Cropping itself doesn't change the depth of field, other than it may change the circle of confusion figure used to calculate the depth of field if the cropped image is then enlarged to match an uncropped image when comparing depth of field... but cropping changes the field of view, which then usually means you then change the focal length to compensate when comparing images -- in other words, as a starting point, you'd want to compare the same composition, same field of view, same subject size and distance to subject, when comparing depth of field differences.
This is only a rough approximation but generally the crop factor is the same as the difference in depth of field in terms of f-stop adjustment once you match field of view and distance to subject. In other words, if you are comparing two cameras and one has a sensor that is twice as wide (if you want to compare just horizontal view rather than diagonal just to make the math easier) then if the distance to the subject is the same, then camera with the sensor that is half as wide would need a lens with a focal length that was half that of the larger sensor, a 2X crop factor. So a 25mm lens, let's say, on the smaller sensor camera versus a 50mm lens on the larger sensor camera to get the same image more or less. And at the same distance, you'd have to stop down the 50mm lens by two f-stops to match the depth of field of the 25mm lens -- so let's say that the exposure was f/2.8 on the 25mm lens, it would have to be an f/5.6 on the 50mm lens that was on the larger sensor camera to get a similar depth of field.
Again, these are all ballpark figures, not precise calculations...
So if the difference between a sensor image area that is 24mm wide (Super-35 / APS-C) and one that is 36mm wide (full-frame) is 1.5X, then the practical difference in depth of field is 1.5 stops. Once you matched field of view (by using a focal length that was 1.5X shorter on the APS-C camera) and distance to subject to get the same composition and subject size more or less, you'd have to open up the APS-C camera by 1.5-stops to match the depth of field of the full-frame camera image.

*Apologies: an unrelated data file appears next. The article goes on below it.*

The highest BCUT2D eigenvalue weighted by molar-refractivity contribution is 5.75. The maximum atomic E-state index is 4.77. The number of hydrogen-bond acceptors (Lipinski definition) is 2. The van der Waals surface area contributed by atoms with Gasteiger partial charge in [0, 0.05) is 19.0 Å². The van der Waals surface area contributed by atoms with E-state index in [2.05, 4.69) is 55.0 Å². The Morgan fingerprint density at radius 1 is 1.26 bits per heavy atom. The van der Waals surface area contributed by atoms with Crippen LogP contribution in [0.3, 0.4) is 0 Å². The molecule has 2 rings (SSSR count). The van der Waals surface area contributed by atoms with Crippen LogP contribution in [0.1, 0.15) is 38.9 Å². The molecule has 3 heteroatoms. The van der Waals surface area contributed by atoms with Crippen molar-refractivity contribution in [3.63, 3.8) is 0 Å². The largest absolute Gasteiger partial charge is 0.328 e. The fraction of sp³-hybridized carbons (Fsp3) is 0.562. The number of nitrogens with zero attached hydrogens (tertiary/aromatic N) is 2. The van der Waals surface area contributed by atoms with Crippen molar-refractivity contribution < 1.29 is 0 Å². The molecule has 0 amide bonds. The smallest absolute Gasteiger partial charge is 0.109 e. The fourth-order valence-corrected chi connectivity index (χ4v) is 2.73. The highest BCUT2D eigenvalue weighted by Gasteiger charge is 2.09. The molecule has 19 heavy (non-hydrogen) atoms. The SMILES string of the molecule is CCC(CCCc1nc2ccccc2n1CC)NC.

Now some of these DSLR's crop the sensor when recording HD video, so you'd have to use the actual recorded dimensions to calculate the difference in depth of field, but APS-H is obviously smaller than full-frame 35mm.
This isn't rocket science and I wouldn't get too obsessed over the math of it. The real question is whether the depth of field of an f/1.4 lens on a Super-35 camera is shallow-focus enough for you, or if you need to find the new Vantage f/1.1 lenses. And let's say you went to a full-frame camera like the 5D but only could find f/2.0 lenses for it -- then you are only talking about a 1/2 stop difference in depth of field over an f/1.4 lens on an Alexa or something -- is that really a big deal or not?
Personally shooting wide-open on a f/1.4 lens on the Alexa would give you both shallow focus and a wide dynamic range, so the question is whether you really need even less depth of field by going to a Canon 5D with an f/1.4 lens (probably a still lens) and lose the extra dynamic range plus ease of focus pulling on cinema lenses. Of course, the 5D with still lenses is probably a lot cheaper. And as I said, there is a raw hack from Magic Lantern for the Canon 5D that would give you more dynamic range if you want to deal with that.